The oldest of the children that I was helping was Jack Splitt. He was fifteen and the namesake for Colorado’s “Jack’s Law”. Jack was confined to a wheelchair and suffered from cerebral palsy and dystonia. He was profoundly disabled and could only communicate through an electronic device. My oil would relax the dystonia that was literally threatening his life by twisting and contort his body, particularly his diaphragm.
One February afternoon, the word went out through law enforcement across the state, the Jack of “Jack’s Law” had passed. Though it was quite obvious that his death was due to the negligence of his nurse, as documented by the detectives in my case discovery, the Jefferson County (Colorado) District Attorney, an avid prohibitionist, sought to make an example of me.
Because I was treating cancer and seizure disorder with Cannabis oil, a concentrate, my charges involved the production and suspected sale of a concentrate – considered a far more serious crime. I was eventually charged with 5 felonies, two with mandatory minimums, totaling 64 years in Colorado State prison. It was my first offense. My attorney told me that my case was quite obviously political. I was just a pawn.
That year, there were more arrests and fines in Colorado than before there was a Cannabis program. Now understand, Colorado has had a “medical” program since 2000.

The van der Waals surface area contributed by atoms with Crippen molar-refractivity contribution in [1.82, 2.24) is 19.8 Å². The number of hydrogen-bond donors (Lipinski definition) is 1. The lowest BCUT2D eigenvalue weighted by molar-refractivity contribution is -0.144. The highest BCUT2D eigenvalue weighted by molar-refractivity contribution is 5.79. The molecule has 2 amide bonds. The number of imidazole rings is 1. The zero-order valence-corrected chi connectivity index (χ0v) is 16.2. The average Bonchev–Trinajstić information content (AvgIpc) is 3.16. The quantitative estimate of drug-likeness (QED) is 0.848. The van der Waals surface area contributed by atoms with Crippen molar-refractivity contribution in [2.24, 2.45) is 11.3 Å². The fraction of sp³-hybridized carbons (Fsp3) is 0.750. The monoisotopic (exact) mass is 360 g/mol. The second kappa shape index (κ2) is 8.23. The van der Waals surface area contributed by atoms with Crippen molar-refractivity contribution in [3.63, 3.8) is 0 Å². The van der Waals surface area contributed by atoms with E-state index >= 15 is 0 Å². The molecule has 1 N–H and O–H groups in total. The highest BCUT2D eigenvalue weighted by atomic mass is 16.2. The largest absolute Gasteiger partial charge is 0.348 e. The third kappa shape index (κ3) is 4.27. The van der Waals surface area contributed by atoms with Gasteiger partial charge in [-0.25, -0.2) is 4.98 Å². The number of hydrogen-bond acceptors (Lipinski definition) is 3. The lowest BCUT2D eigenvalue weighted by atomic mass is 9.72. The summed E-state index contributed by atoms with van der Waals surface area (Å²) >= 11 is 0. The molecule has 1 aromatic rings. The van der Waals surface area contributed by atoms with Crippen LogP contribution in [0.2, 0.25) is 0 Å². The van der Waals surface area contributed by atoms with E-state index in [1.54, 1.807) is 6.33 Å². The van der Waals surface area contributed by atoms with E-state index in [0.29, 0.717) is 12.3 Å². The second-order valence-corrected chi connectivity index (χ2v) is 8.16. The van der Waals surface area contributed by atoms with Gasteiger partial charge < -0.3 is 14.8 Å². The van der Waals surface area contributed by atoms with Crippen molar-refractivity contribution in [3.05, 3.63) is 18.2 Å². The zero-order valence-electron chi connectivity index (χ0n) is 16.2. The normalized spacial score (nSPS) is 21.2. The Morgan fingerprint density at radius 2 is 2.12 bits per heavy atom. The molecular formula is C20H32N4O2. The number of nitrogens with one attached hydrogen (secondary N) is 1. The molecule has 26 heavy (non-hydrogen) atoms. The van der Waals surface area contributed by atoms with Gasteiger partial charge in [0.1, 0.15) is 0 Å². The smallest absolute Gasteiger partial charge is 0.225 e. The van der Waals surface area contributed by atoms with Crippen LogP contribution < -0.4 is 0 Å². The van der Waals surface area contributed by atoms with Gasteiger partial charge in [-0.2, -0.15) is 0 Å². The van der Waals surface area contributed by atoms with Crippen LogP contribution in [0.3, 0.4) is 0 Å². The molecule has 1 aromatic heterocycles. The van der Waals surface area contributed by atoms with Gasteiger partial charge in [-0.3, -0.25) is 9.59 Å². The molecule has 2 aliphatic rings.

But that was Colorado. What about Missouri?
In 2018, there were over 20,000 Cannabis arrests in Missouri. Locally, just a few days ago, a young man was shot and killed in a traffic stop. 100 pounds of Cannabis was discovered in the vehicle he was in.
Anyone who tells you that Cannabis is “legal” and that we no longer have to be concerned with arrests…or worse… is either terribly misinformed or lying.
But what would be John Doe’s fate? Surely, he wouldn’t be facing the kind of persecution that I endured, just for a traffic stop, even if he WAS smoking Cannabis in his car.
No… he probably wouldn’t… If he were white…and his ethnicity was obvious to the officer. But if a search of John’s car turned up a “roach”, you can be assured that he would be charged with a DUI. And if that were the case, John would be leaving the scene in handcuffs… in front of the restaurant and his friends. It would be embarrassing and scary… and very, very costly.
John’s car very well might be impounded. Impound lots can charge upwards of $400(and more) per day while they have one’s car. And if John’s in jail for more than one day, it’s going to get expensive real quick. Nothing personal. Just business.
In jail, John would be booked and subjected to a demoralizing public search. His clothes would be taken from him and placed in a plastic bag along with his pocket contents and replaced with prison issue underwear, socks, a pajama-like top and pants, and plastic slippers. After his arraignment, it will be up to him to find someone to post his bail… and that from a smelly, graffiti covered and broken phone in a crowded holding area.
I wasn’t allowed to post my own bail. I doubt John would, either. (Some things, like jails, are the same no matter where you go.)
John’s life would be completely upturned.